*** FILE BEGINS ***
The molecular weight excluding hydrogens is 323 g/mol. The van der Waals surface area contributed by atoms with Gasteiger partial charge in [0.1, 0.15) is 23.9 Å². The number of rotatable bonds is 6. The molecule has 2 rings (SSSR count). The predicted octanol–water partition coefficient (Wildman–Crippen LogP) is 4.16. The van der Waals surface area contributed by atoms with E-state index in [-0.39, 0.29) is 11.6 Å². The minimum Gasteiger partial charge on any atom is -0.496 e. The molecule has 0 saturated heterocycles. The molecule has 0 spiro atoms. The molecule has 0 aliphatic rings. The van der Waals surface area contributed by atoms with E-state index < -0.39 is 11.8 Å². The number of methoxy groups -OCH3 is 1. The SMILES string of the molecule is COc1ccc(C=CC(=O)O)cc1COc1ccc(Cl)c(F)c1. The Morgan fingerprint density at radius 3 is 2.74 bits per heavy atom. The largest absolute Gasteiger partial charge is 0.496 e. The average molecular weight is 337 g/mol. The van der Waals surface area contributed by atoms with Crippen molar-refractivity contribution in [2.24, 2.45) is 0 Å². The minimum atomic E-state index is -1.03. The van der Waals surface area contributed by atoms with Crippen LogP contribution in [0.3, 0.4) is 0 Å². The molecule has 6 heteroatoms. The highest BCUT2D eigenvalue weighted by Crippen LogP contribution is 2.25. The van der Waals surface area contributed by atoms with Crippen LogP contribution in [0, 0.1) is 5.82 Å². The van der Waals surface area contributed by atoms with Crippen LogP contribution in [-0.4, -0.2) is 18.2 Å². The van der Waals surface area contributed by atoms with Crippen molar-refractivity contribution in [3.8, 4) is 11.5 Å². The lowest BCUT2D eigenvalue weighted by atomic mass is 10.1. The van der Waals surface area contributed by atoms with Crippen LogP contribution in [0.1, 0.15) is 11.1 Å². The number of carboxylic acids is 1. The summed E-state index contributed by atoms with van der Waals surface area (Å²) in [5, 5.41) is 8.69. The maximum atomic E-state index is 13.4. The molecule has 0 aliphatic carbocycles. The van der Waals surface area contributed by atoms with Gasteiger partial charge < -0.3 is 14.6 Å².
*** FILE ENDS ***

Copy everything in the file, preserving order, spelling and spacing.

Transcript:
The molecular weight excluding hydrogens is 323 g/mol. The van der Waals surface area contributed by atoms with Gasteiger partial charge in [0.1, 0.15) is 23.9 Å². The number of rotatable bonds is 6. The molecule has 2 rings (SSSR count). The predicted octanol–water partition coefficient (Wildman–Crippen LogP) is 4.16. The van der Waals surface area contributed by atoms with E-state index in [-0.39, 0.29) is 11.6 Å². The minimum Gasteiger partial charge on any atom is -0.496 e. The molecule has 0 saturated heterocycles. The molecule has 0 spiro atoms. The molecule has 0 aliphatic rings. The van der Waals surface area contributed by atoms with E-state index < -0.39 is 11.8 Å². The number of methoxy groups -OCH3 is 1. The SMILES string of the molecule is COc1ccc(C=CC(=O)O)cc1COc1ccc(Cl)c(F)c1. The Morgan fingerprint density at radius 3 is 2.74 bits per heavy atom. The largest absolute Gasteiger partial charge is 0.496 e. The average molecular weight is 337 g/mol. The van der Waals surface area contributed by atoms with Crippen molar-refractivity contribution in [2.24, 2.45) is 0 Å². The minimum atomic E-state index is -1.03. The van der Waals surface area contributed by atoms with Crippen LogP contribution in [0.3, 0.4) is 0 Å². The molecule has 6 heteroatoms. The highest BCUT2D eigenvalue weighted by Crippen LogP contribution is 2.25. The van der Waals surface area contributed by atoms with Crippen LogP contribution in [0, 0.1) is 5.82 Å². The van der Waals surface area contributed by atoms with Crippen LogP contribution in [-0.4, -0.2) is 18.2 Å². The van der Waals surface area contributed by atoms with Crippen molar-refractivity contribution in [3.8, 4) is 11.5 Å². The lowest BCUT2D eigenvalue weighted by atomic mass is 10.1. The van der Waals surface area contributed by atoms with Crippen LogP contribution in [0.1, 0.15) is 11.1 Å². The number of carboxylic acids is 1. The summed E-state index contributed by atoms with van der Waals surface area (Å²) in [5, 5.41) is 8.69. The maximum atomic E-state index is 13.4. The molecule has 0 aliphatic carbocycles. The van der Waals surface area contributed by atoms with Gasteiger partial charge < -0.3 is 14.6 Å².